Keep a notebook during your hospital stay, and know your medications and allergies. Record your daily progress, pain levels, medication names and dosages, procedures, treatments, and the names and contact information of your medical team. This way you know what is working well for you pain. Also take notes on conversations with doctors and nurses. Carry the most up-to-date list of your allergies with you, along with another list that contains information on all medications you are taking and the dosages.

Meet with your doctors and nurses. Ask your loved one to join you during doctors’ rounds so he or she can also make a list and help you go through your checklist. It’s handy to have someone there to ask questions you may have forgotten. Have your notebook handy. Prepare questions ahead of time about your diagnosis, treatment and prognosis. Show appreciation to your primary nurse. The more good will you express to this professional, the more attention you will receive. More attention translates to the probability of fewer errors.

Avoid medical errors. In 1999, the Institute of Medicine estimated that between 44,000 and 98,000 Americans die each year in hospitals due to medical errors. Medication errors are among the most common medical errors, harming at least 1.5 million people every year. Write down your medications and dosages. List what the medication looks like, the shape and color of any pills, and the names on the labels of bottles or IV bags. Holidays, weekends, and nights have higher likelihood of medical errors, so ask your advocate to be with you as much as possible during these times to help avoid medical errors.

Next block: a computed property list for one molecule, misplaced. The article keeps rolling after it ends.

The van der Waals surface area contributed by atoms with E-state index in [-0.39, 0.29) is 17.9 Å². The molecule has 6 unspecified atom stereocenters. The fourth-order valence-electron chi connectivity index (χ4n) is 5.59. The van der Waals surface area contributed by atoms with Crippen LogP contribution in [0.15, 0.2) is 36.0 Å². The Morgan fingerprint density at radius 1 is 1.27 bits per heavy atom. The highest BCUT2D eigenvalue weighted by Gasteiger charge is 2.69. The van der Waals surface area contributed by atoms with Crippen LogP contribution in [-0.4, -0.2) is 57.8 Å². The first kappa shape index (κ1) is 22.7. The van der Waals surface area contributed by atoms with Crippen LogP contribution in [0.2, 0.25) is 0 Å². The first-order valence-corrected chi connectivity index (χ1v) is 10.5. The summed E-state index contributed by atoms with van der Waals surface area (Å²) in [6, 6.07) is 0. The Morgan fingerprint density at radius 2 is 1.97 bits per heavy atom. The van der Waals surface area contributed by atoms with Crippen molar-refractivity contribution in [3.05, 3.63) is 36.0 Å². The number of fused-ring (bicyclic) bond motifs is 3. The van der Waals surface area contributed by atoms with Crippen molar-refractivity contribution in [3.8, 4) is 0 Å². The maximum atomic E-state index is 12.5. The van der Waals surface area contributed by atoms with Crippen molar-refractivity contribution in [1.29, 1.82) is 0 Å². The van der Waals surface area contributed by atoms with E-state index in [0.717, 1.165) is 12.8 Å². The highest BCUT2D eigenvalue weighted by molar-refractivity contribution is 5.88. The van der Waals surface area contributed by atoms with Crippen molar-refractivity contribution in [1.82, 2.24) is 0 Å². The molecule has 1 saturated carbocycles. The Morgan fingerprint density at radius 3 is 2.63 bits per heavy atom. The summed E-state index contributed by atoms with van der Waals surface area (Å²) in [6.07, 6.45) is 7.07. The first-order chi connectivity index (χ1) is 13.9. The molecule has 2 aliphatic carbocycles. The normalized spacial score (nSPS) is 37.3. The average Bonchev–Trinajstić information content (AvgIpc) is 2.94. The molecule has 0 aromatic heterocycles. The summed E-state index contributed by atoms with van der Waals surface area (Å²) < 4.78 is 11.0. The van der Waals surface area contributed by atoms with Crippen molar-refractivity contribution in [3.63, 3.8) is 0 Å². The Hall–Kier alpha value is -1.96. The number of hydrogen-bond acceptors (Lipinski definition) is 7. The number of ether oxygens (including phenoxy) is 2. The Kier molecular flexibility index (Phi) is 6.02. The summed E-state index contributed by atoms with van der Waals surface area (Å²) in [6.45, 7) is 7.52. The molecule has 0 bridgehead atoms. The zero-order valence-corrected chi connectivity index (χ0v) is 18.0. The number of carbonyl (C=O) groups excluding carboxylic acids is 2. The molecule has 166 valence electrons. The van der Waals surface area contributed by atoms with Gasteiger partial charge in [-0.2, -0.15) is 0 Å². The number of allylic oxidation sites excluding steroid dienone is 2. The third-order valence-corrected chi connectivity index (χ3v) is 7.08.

Once recovered, leave the hospital as soon as medically possible. While a hospital is the ideal place when you need lifesaving care, it can also create the perfect storm of risks to your health. Hospital-acquired infections, deadly blood clots, falls, and many other “complications” can result from your hospital stay. Every day that you stay in the hospital unnecessarily exposes you to these risks. Ask every person who comes in contact with you, including the physicians and nurses, to wash their hands or put on a fresh pair of disposable gloves before touching you.

Anita Gupta is an anesthesiologist.

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  • karen3